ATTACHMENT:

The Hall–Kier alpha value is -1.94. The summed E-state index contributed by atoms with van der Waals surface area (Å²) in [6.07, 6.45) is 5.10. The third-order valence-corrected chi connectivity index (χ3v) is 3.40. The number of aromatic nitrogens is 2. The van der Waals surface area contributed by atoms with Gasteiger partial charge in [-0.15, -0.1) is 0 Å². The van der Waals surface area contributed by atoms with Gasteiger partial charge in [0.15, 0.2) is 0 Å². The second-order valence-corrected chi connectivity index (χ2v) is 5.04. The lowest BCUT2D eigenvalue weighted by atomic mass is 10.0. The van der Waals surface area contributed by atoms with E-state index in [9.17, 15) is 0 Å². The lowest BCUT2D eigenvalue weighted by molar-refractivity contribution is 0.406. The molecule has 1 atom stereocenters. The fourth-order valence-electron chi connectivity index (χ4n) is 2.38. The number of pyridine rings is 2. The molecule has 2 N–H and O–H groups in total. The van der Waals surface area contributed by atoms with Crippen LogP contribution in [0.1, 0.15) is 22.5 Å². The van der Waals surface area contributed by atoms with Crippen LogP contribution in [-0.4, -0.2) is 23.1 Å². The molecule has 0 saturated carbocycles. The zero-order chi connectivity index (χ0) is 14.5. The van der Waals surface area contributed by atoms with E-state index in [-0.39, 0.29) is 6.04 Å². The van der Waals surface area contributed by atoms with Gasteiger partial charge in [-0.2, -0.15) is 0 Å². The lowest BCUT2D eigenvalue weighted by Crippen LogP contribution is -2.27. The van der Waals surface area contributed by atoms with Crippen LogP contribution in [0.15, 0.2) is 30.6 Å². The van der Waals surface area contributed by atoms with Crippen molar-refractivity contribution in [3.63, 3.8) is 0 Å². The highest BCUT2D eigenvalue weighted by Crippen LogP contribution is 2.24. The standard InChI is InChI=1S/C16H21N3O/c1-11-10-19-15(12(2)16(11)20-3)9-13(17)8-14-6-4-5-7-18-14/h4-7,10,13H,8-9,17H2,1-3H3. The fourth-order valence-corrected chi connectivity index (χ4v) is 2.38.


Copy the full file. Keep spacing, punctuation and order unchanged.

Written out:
The Hall–Kier alpha value is -1.94. The summed E-state index contributed by atoms with van der Waals surface area (Å²) in [6.07, 6.45) is 5.10. The third-order valence-corrected chi connectivity index (χ3v) is 3.40. The number of aromatic nitrogens is 2. The van der Waals surface area contributed by atoms with Gasteiger partial charge in [-0.15, -0.1) is 0 Å². The van der Waals surface area contributed by atoms with Gasteiger partial charge in [0.15, 0.2) is 0 Å². The second-order valence-corrected chi connectivity index (χ2v) is 5.04. The lowest BCUT2D eigenvalue weighted by atomic mass is 10.0. The van der Waals surface area contributed by atoms with E-state index in [9.17, 15) is 0 Å². The lowest BCUT2D eigenvalue weighted by molar-refractivity contribution is 0.406. The molecule has 1 atom stereocenters. The fourth-order valence-electron chi connectivity index (χ4n) is 2.38. The number of pyridine rings is 2. The molecule has 2 N–H and O–H groups in total. The van der Waals surface area contributed by atoms with Crippen LogP contribution in [0.1, 0.15) is 22.5 Å². The van der Waals surface area contributed by atoms with Crippen LogP contribution in [-0.4, -0.2) is 23.1 Å². The molecule has 0 saturated carbocycles. The zero-order chi connectivity index (χ0) is 14.5. The van der Waals surface area contributed by atoms with E-state index in [-0.39, 0.29) is 6.04 Å². The van der Waals surface area contributed by atoms with Gasteiger partial charge in [-0.2, -0.15) is 0 Å². The lowest BCUT2D eigenvalue weighted by Crippen LogP contribution is -2.27. The van der Waals surface area contributed by atoms with Crippen LogP contribution in [0.15, 0.2) is 30.6 Å². The van der Waals surface area contributed by atoms with Crippen molar-refractivity contribution in [3.63, 3.8) is 0 Å². The highest BCUT2D eigenvalue weighted by Crippen LogP contribution is 2.24. The standard InChI is InChI=1S/C16H21N3O/c1-11-10-19-15(12(2)16(11)20-3)9-13(17)8-14-6-4-5-7-18-14/h4-7,10,13H,8-9,17H2,1-3H3. The fourth-order valence-corrected chi connectivity index (χ4v) is 2.38.